The starting gun for New York LaGuardia’s $10 billion modernization – without even bringing transit to the airport – was then-Vice President Joe Biden’s 2014 comments suggesting the close-in New York City facility was something out of a third world country.
The airport bears little resemblance to what it used to. It’s far more modern, but also with more walking from curb-to-gate. It’s not nearly as efficient for going places quickly which is the point of an airport.
Now President Biden is taking on U.S. airport modernization more broadly with comments this week.
Not a single solitary American airport, not one, ranks in the top 25 in the world. The United States of America, not one airport ranks in the top 25 in the world. What in the hell is the matter with us? It means commerce. It means income. It means security. And we don’t even rank in the top 25.
Billions of dollars in funding is flowing to airports as part of the President’s infrastructure spending law. But the CEO of Frontier Airlines says this gets it all wrong.
Frontier Airlines CEO Barry Biffle on airports: “They need to stop building Taj Mahals” and build gates
— Leslie Josephs (@lesliejosephs) September 15, 2022
Biffle is right, but putting him in charge of airport infrastructure wouldn’t be a good idea either.
- Prettier buildings can be pleasant, and contribute to a modern aesthetic. That can be good for branding. But any branding of the U.S. to non-residents happens largely by draconian entry requirements, Visa process, and Customs and Border Protection interaction at the airport – more than via high-end retail.
- The purpose of an airport is to get somewhere efficiently. Infrastructure investment, when funded at least partly using private dollars (as in LaGuardia) tends to sell revenue streams from the terminal for up front construction dollars. So the terminal needs to maximize sales to passengers, which means taking them through longer walks to gates in order to maximize sales along the way. Retails sales is why some airports, like Chicago O’Hare and Dallas – Fort Worth, have removed moving walkways.
- You can only sell these revenue streams once, so it matters how you spend the money. Biffle is right to see a tradeoff between beautifying airports and actual airport capacity.
- Investment in capacity would mean gates (many of the most desirable airports are locked up by their primary airline tenants) but would also mean more runways and technological investment in air traffic control outside of the vagaries of annual appropriation cycles. What you prioritize for investment matters.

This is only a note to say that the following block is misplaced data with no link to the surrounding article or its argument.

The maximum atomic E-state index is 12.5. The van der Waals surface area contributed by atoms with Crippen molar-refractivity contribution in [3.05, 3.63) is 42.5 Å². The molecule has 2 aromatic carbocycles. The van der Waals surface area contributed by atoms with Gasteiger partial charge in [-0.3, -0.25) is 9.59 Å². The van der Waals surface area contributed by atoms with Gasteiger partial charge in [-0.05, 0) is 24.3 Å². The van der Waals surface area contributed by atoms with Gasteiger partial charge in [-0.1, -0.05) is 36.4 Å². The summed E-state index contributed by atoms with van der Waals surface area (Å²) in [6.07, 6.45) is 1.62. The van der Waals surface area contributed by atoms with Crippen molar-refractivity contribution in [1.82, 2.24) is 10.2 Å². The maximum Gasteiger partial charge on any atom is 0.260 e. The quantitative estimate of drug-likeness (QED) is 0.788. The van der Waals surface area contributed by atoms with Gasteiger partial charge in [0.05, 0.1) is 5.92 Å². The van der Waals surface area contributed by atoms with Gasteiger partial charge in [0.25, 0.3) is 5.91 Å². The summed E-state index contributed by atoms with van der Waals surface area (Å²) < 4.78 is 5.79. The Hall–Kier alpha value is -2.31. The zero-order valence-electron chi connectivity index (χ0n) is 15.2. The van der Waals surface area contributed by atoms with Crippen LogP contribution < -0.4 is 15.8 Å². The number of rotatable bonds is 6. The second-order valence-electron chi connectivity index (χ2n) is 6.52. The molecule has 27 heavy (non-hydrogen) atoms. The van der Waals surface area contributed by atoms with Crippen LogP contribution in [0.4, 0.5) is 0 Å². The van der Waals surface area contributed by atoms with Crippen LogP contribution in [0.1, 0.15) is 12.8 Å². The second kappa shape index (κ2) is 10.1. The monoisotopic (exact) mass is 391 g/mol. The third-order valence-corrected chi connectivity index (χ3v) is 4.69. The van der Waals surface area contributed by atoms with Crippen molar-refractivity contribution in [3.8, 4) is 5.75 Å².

The Frontier Airlines approach minimizes cost at all costs. Frontier and Allegiant, for instance, are the only carriers serving the ‘South Terminal’ (basically two double wide trailers) in Austin. Even Spirit Airlines pays the fees for the main terminal.
Frontier Airlines is working with Denver airport to stop using jet bridges and start boarding and deplaning via stairs. Customers don’t like it, but Frontier’s model isn’t about customer experience it’s a bet that customers will accept it for low costs.
- They don’t have to pay for jet bridges, or jet bridge maintenance (the motorized bridges break down).
- In the limit it can be quicker to load and unload using two sets of stairs, bring passengers off the plane from the back and load from the front with whatever cleaning must be done happening in between.
- It sometimes snows in Denver.
There needs to be a balance in airport investment, and the proper balance is found by remembering what an airport is for. When renovations increase the walking distance to gates, and increase security wait times, those aren’t desirable. When renovations increase the cost of using the airport so that tickets become less affordable at the margin – higher fees to airlines, pushing out ultra-low cost carriers who compete down fares of legacy carriers – that’s not desirable either.
At the same time basic upkeep is needed at a minimum, like putting money into the bathrooms of the DFW airport C concourse.